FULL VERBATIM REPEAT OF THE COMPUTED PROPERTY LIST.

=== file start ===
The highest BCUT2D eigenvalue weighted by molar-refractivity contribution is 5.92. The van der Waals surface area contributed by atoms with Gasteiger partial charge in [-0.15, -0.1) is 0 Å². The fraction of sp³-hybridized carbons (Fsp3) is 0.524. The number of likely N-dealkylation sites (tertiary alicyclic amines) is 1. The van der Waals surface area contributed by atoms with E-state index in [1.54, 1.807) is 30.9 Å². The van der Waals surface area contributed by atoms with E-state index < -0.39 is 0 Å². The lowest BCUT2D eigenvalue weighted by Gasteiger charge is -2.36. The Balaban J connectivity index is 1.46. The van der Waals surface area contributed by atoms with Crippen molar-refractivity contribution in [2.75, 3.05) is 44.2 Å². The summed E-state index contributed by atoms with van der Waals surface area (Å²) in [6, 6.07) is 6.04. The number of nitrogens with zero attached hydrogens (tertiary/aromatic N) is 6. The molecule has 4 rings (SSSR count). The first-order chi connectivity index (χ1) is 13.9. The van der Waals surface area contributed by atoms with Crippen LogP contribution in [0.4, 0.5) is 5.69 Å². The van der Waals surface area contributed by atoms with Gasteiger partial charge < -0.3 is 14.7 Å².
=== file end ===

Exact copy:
The highest BCUT2D eigenvalue weighted by molar-refractivity contribution is 5.92. The van der Waals surface area contributed by atoms with Gasteiger partial charge in [-0.15, -0.1) is 0 Å². The fraction of sp³-hybridized carbons (Fsp3) is 0.524. The number of likely N-dealkylation sites (tertiary alicyclic amines) is 1. The van der Waals surface area contributed by atoms with E-state index in [1.54, 1.807) is 30.9 Å². The van der Waals surface area contributed by atoms with E-state index < -0.39 is 0 Å². The lowest BCUT2D eigenvalue weighted by Gasteiger charge is -2.36. The Balaban J connectivity index is 1.46. The van der Waals surface area contributed by atoms with Crippen molar-refractivity contribution in [2.75, 3.05) is 44.2 Å². The summed E-state index contributed by atoms with van der Waals surface area (Å²) in [6, 6.07) is 6.04. The number of nitrogens with zero attached hydrogens (tertiary/aromatic N) is 6. The molecule has 4 rings (SSSR count). The first-order chi connectivity index (χ1) is 13.9. The van der Waals surface area contributed by atoms with Crippen LogP contribution in [0.4, 0.5) is 5.69 Å². The van der Waals surface area contributed by atoms with Gasteiger partial charge < -0.3 is 14.7 Å².